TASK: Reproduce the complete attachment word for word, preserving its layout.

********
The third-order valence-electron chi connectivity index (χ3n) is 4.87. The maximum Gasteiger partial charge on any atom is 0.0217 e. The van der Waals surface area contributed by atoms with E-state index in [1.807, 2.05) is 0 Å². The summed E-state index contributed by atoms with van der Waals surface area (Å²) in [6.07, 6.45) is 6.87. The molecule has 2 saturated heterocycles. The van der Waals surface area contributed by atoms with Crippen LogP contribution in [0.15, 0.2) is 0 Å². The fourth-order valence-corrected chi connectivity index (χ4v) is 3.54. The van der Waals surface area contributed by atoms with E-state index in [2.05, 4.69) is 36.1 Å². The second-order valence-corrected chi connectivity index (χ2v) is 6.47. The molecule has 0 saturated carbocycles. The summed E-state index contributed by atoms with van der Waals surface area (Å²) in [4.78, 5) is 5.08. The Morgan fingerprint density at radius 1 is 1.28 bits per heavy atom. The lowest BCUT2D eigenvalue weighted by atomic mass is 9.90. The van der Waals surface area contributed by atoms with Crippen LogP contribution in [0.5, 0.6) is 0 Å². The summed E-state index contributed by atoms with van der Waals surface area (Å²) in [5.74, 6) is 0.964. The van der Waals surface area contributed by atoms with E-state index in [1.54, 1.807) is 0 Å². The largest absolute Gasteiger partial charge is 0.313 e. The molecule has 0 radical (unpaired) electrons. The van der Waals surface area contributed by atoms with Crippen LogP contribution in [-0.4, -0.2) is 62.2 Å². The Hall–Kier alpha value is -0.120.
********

The third-order valence-electron chi connectivity index (χ3n) is 4.87. The maximum Gasteiger partial charge on any atom is 0.0217 e. The van der Waals surface area contributed by atoms with E-state index in [1.807, 2.05) is 0 Å². The summed E-state index contributed by atoms with van der Waals surface area (Å²) in [6.07, 6.45) is 6.87. The molecule has 2 saturated heterocycles. The van der Waals surface area contributed by atoms with Crippen LogP contribution in [0.15, 0.2) is 0 Å². The fourth-order valence-corrected chi connectivity index (χ4v) is 3.54. The van der Waals surface area contributed by atoms with E-state index in [2.05, 4.69) is 36.1 Å². The second-order valence-corrected chi connectivity index (χ2v) is 6.47. The molecule has 0 saturated carbocycles. The summed E-state index contributed by atoms with van der Waals surface area (Å²) in [4.78, 5) is 5.08. The Morgan fingerprint density at radius 1 is 1.28 bits per heavy atom. The lowest BCUT2D eigenvalue weighted by atomic mass is 9.90. The van der Waals surface area contributed by atoms with Crippen LogP contribution in [0.5, 0.6) is 0 Å². The summed E-state index contributed by atoms with van der Waals surface area (Å²) in [5.74, 6) is 0.964. The van der Waals surface area contributed by atoms with E-state index in [1.54, 1.807) is 0 Å². The largest absolute Gasteiger partial charge is 0.313 e. The molecule has 0 radical (unpaired) electrons. The van der Waals surface area contributed by atoms with Crippen LogP contribution in [-0.4, -0.2) is 62.2 Å². The Hall–Kier alpha value is -0.120.